Breast Health

Woman’s strives to catch breast cancer in its earliest stage.

About 12 percent of all women will battle breast cancer in their lifetimes, and in Louisiana, about 3,000 women will be diagnosed with the disease each year. While there is no way to prevent cancer, Woman’s strives to catch the disease in its earliest stage. When detected early, more than 95 percent of breast cancer cases are treated successfully.

The Three-Step Approach to Prevention

At Woman’s, our Three-Step Approach to Prevention has proven most effective in diagnosing breast cancer early, so patients are given their best chance of successful treatment.

Step 1: Breast Self-Examination

We strongly believe breast self-examination is a proactive approach a woman can take to detect breast cancer early. Self-examination is simple to learn and takes about 10 minutes. Woman's recommends all women starting at age 20 should follow a self-examination routine each month to become familiar with the regular feel and appearance of her breasts. 

Learn how to perform a Breast Self Exam [PDF] and BSE in your shower [PDF]

Step 2: Clinical Breast Exam

You should schedule an examination once a year with your doctor.

Step 3: Mammogram

The American Cancer Society, the American Medical Association, the American College of Radiology and several other professional organizations recommend a mammogram every year starting at age 40.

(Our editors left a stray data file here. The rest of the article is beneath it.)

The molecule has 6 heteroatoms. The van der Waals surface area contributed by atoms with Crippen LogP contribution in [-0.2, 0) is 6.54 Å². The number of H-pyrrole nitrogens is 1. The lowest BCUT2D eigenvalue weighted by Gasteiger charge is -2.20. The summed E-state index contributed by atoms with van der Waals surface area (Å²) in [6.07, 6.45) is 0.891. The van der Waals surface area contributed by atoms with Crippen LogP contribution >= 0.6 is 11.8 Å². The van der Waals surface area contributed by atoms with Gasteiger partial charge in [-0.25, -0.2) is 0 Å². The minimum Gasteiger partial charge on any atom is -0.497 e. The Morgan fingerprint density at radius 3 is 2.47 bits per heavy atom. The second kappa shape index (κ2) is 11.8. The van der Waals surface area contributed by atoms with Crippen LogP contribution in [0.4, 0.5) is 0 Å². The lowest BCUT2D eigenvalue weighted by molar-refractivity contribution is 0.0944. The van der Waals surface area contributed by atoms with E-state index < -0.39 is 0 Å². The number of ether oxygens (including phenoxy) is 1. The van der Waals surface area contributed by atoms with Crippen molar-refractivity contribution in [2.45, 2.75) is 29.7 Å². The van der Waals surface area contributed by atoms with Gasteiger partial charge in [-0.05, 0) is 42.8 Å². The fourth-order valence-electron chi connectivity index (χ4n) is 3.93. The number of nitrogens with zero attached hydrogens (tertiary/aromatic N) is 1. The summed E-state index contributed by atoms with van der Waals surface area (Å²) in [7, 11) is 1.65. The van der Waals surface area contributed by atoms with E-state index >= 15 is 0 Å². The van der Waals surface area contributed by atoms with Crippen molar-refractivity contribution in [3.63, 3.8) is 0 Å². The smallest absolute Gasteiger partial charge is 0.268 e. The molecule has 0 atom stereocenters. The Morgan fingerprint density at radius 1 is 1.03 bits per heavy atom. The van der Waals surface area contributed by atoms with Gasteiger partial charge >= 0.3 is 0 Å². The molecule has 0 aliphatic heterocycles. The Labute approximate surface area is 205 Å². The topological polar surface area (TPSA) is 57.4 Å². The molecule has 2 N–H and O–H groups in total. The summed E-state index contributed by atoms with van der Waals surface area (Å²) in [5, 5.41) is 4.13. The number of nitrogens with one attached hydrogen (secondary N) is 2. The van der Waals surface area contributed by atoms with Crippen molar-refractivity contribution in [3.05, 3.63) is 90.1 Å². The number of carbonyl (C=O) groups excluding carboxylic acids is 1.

If you have a family history of breast cancer, a lump, nipple discharge or other symptoms, check with your doctor about whether you should begin mammography at an earlier age or the need for more frequent mammograms.

Breast Self-Awareness

Breast self-awareness is an understanding of how your breasts normally look and feel.

In the traditional breast self-exam, you use a precise method to examine your breasts on a regular basis, such as once a month. Breast self-awareness does not require you to examine your breasts once a month or with a precise method. Instead, it focuses on having a sense of what is normal for your breasts so that you can tell if there are changes — even small changes — and report them to your health care provider.